Patent offices all around the world have been finding ways to adjust to the COVID-19 situation by extending deadlines. In Australia, the IP office gave free extensions to customers until July 31. In China, the CNIPA has not extended any deadlines but has instead allowed applications abandoned due to the pandemic to be restored for free. Similarly, in Japan, the JPO did not extend any deadlines but does allow you to request an extension, but the JPO is generally strict in granting extensions. In Europe, the EPO extended their deadlines to June 2, but didn’t extend it further than that. They did, though, reduce the renewal fee by 50% until August 31. In South Korea, the KIPO extended their deadlines to June 1, but hasn’t extended it past that. Furthermore, only trademark opposition briefs, Office Action responses, and responses to notices for correction by KIPO has been extended, while other deadlines have not.
Australia (IP Australia):
Extended deadlines until July 31
Extended deadlines until June 2
Renewal fee reduced by 50% until August 31
No extended deadlines
Abandoned applications can be restored for free
No extended deadlines
You can request an extension, but not many are given out
South Korea (KIPO):
Extended deadlines until June 1, but only for:
Trademark opposition briefs
Office Action responses
Responses to notices for correction by KIPO
Jennifer Lopez posted a picture on Instagram taken by photographer Steve Sands, and was sued for over $150,000 because Sands was the author (i.e., the one who took the picture) and Lopez used it without his permission. This isn’t the first time she’s made this mistake. She was sued for the same thing back in 2017 and 2019.
LMNPOPI, a nationally known street artist, sued XYZ Films for copyright infringement for using LMNPOPI’s street art in their movie, Bushwick, without her permission. The District Court for the Eastern District of New York ruled that this was not copyright infringement, though, because the use of the art was so minimal that its use was considered “fair use”. If this art had been used in a less public area, however, the artist might well have prevailed.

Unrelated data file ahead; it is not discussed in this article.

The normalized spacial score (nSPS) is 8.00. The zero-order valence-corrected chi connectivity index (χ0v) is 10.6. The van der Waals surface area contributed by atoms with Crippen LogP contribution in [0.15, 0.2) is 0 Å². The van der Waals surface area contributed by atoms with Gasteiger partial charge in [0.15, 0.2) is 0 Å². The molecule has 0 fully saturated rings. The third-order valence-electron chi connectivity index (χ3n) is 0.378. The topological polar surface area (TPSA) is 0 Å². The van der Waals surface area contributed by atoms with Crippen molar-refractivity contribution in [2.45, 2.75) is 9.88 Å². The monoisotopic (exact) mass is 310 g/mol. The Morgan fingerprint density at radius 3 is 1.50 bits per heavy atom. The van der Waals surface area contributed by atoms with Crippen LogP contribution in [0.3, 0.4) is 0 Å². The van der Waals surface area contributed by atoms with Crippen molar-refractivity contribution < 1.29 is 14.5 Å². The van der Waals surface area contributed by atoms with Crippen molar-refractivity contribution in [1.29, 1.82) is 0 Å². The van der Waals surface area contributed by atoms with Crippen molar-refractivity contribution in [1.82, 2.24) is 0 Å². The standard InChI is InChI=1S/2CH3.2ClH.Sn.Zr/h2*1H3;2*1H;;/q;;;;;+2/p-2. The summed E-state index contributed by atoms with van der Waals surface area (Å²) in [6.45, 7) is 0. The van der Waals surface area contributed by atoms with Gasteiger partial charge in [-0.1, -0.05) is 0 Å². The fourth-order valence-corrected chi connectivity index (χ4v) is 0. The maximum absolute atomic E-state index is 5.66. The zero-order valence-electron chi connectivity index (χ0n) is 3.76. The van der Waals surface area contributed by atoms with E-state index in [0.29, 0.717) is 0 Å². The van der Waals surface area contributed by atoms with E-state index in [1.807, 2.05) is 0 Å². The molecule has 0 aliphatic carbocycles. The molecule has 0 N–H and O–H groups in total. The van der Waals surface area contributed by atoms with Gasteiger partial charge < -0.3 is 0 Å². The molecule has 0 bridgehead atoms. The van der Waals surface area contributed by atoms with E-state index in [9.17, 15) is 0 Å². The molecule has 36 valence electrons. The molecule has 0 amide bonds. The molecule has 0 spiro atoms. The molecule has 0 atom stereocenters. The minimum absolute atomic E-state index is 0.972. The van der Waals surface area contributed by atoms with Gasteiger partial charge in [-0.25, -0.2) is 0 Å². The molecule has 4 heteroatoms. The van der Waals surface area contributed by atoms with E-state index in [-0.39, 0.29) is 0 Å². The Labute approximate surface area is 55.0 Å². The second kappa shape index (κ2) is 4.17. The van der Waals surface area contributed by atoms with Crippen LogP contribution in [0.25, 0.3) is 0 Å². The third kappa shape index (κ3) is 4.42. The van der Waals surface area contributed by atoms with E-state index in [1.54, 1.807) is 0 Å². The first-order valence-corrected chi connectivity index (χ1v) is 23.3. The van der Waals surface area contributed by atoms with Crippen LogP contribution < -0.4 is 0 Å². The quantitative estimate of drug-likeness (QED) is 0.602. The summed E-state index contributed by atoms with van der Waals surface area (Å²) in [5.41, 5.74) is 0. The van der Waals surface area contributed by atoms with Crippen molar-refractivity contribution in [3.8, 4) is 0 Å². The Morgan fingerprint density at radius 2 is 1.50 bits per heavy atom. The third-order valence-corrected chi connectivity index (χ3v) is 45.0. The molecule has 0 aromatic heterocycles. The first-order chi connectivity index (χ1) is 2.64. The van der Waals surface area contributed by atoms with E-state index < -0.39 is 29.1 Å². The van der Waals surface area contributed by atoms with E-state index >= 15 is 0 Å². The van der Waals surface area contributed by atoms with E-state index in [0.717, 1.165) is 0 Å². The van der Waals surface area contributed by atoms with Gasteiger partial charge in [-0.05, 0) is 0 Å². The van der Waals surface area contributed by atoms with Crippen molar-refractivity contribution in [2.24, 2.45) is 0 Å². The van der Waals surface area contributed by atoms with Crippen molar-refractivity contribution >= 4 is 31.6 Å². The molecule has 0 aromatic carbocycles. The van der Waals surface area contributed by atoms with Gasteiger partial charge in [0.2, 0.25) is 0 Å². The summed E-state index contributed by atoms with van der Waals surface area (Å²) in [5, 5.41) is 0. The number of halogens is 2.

With recent advancements in artificial intelligence (AI), it has become possible for an AI system to create inventions, but the question is whether or not those inventions could be protected under US patent law. So far, the answer is “no”. The US Patent and Trademark Office (USPTO) says that AI systems aren’t classified as “inventors” because only people can be inventors, and for this reason, AI generated inventions cannot be protected by a patent.
The US Patent and Trademark Office (USPTO) now has an “IP Marketplace” web platform where they publish patents that claim technologies that could help fight COVID-19. That platform goes further to identify whether licensing is available. The listed patents span numerous fields, including prevention, treatment, helpful equipment, and even include inventions created for other diseases that might help battle COVID-19.
In Romag Fasteners, Inc. v. Fossil Group, Inc., fka Fossil, Inc., No. 18-1233 (Argued Jan. 14, 2020, Decided April 23, 2020), the Supreme Court ruled that in a trademark infringement action, the heightened standard of “willfulness” is not needed to obtain damages against a defendant. This makes it much easier for manufacturers to secure profits for infringement from unauthorized online resellers, which is especially significant as ever greater numbers of sales are conducted online.
Billy Joel was sued for copyright infringement, and it had nothing to do with his music. He hired a contractor to renovate his Oyster Bay mansion in Long Island, but when he fired that contractor and hired a new one to do the same job, he was sued for copyright infringement, on the grounds that the new architectural plans infringed the plans of the previous contractor.